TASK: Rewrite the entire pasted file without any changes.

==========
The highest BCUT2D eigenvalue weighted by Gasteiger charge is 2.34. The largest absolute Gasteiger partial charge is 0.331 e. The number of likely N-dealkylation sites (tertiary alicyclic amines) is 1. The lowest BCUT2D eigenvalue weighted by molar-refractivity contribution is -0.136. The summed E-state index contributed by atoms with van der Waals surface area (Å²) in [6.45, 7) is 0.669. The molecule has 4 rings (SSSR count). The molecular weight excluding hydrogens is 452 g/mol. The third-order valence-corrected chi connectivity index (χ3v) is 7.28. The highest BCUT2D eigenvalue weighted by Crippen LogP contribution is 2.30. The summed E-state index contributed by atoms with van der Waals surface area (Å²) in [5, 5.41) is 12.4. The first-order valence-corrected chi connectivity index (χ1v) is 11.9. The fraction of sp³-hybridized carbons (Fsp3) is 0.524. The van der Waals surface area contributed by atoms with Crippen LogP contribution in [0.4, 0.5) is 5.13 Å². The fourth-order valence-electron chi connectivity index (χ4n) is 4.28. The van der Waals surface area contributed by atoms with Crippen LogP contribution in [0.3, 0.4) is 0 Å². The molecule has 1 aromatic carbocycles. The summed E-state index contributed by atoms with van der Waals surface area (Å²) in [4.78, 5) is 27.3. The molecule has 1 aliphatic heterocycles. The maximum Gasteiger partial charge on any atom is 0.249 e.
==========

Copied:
The highest BCUT2D eigenvalue weighted by Gasteiger charge is 2.34. The largest absolute Gasteiger partial charge is 0.331 e. The number of likely N-dealkylation sites (tertiary alicyclic amines) is 1. The lowest BCUT2D eigenvalue weighted by molar-refractivity contribution is -0.136. The summed E-state index contributed by atoms with van der Waals surface area (Å²) in [6.45, 7) is 0.669. The molecule has 4 rings (SSSR count). The molecular weight excluding hydrogens is 452 g/mol. The third-order valence-corrected chi connectivity index (χ3v) is 7.28. The highest BCUT2D eigenvalue weighted by Crippen LogP contribution is 2.30. The summed E-state index contributed by atoms with van der Waals surface area (Å²) in [5, 5.41) is 12.4. The first-order valence-corrected chi connectivity index (χ1v) is 11.9. The fraction of sp³-hybridized carbons (Fsp3) is 0.524. The van der Waals surface area contributed by atoms with Crippen LogP contribution in [0.4, 0.5) is 5.13 Å². The fourth-order valence-electron chi connectivity index (χ4n) is 4.28. The van der Waals surface area contributed by atoms with Crippen LogP contribution in [0.3, 0.4) is 0 Å². The molecule has 1 aromatic carbocycles. The summed E-state index contributed by atoms with van der Waals surface area (Å²) in [4.78, 5) is 27.3. The molecule has 1 aliphatic heterocycles. The maximum Gasteiger partial charge on any atom is 0.249 e.